“Everybody be cool. Look right at their eyes,” says Ottway (Liam Neeson) to the handful of survivors in the frozen Alaskan wilderness as a pack of fierce wolves close in on their campfire in the dramatic film, The Grey.
After surviving a horrific plane crash, Ottway decides to take charge and tries to lead the few remaining survivors away from the wreckage and into the woods. He believes that will take them further away from the wolves’ den, wherever that might be, and provide better shelter from any further attacks from the mangy, angry beasts who, according to Ottway, view them as a threat to the pack.
Struggling to fight the unbearably freezing cold, and to get along among themselves, the group heads out slowly moving toward the far-off woods. It’s not long before the wolves begin yet another attack on the stranded oil-rig workers, and the race to see who will make it alive to the woods is on. With no food, almost no water, and more winter storms heading their way, the weary, wounded men fight the elements, wolves, and themselves trying to make it back to civilization before time or their strength runs out.
Intense and at times gruesome, The Grey is a gripping survival thriller that benefits from a powerful performance from Liam Neeson. His commanding presence as he struggles to get the rest of the survivors to follow and believe in him is the very heart and soul of the movie.
The first half of The Grey captures perfectly the frozen wasteland where no man could hope to survive due to the brutal and unforgiving elements that Mother Nature provides. The pain and agony of the freezing cold is portrayed extremely well on film by the cast, and the cinematic Alaskan landscape is truly impressive. The first visit from the wolves is a mesmerizing and terrifying scene as all that can be made out in the darkness are glowing, angry animal eyes and snarling sounds which will have chills running down the backs of the audience.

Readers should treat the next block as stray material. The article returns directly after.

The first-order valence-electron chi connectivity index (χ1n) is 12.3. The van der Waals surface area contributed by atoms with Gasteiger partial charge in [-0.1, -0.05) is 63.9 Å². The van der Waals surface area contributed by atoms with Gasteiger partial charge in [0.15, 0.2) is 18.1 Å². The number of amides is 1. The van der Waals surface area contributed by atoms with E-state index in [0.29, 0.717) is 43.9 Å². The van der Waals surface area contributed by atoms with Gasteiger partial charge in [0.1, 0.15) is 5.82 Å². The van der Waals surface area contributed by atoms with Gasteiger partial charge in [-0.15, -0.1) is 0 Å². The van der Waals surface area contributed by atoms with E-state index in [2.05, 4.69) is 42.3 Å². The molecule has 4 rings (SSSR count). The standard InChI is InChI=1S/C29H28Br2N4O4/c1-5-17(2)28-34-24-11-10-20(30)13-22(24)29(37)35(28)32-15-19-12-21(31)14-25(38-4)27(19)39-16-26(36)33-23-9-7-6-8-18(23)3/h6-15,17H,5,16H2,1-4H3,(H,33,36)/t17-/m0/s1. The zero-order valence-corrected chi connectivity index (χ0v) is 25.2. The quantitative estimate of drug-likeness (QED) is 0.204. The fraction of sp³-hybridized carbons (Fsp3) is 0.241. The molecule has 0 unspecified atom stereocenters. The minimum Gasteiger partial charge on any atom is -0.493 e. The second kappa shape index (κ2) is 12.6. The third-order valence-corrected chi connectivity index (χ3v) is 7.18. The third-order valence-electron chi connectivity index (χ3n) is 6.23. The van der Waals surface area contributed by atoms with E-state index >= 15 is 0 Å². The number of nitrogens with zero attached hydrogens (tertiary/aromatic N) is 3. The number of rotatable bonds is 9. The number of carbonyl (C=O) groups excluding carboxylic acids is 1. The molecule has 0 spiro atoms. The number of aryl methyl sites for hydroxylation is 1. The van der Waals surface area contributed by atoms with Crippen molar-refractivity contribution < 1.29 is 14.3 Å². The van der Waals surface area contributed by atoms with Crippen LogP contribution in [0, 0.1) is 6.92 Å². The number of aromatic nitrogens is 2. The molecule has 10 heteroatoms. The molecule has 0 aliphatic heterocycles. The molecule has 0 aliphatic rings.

Unfortunately, it’s the second part of the film where it becomes predictable, slow, and unrealistic that the movie loses its suspenseful edge. The pacing goes from being deliberately slow to methodically tedious, with too many conversations between the men fighting to stay warm, alert, and alive. It just doesn’t ring true. Also, once the wolves come out into the daylight, they are no longer scary because it’s only too obvious they’re fake.
Still, because of the strong performances by Liam Neeson and the rest of the cast, including Dermot Mulroney, Joe Anderson, and Frank Grillo, The Grey is a film worth catching up on the big screen. But, only at a bargain price.
The Grey hits theaters on January 27, 2012 and is rated R for violence/disturbing content including bloody images, and for pervasive language.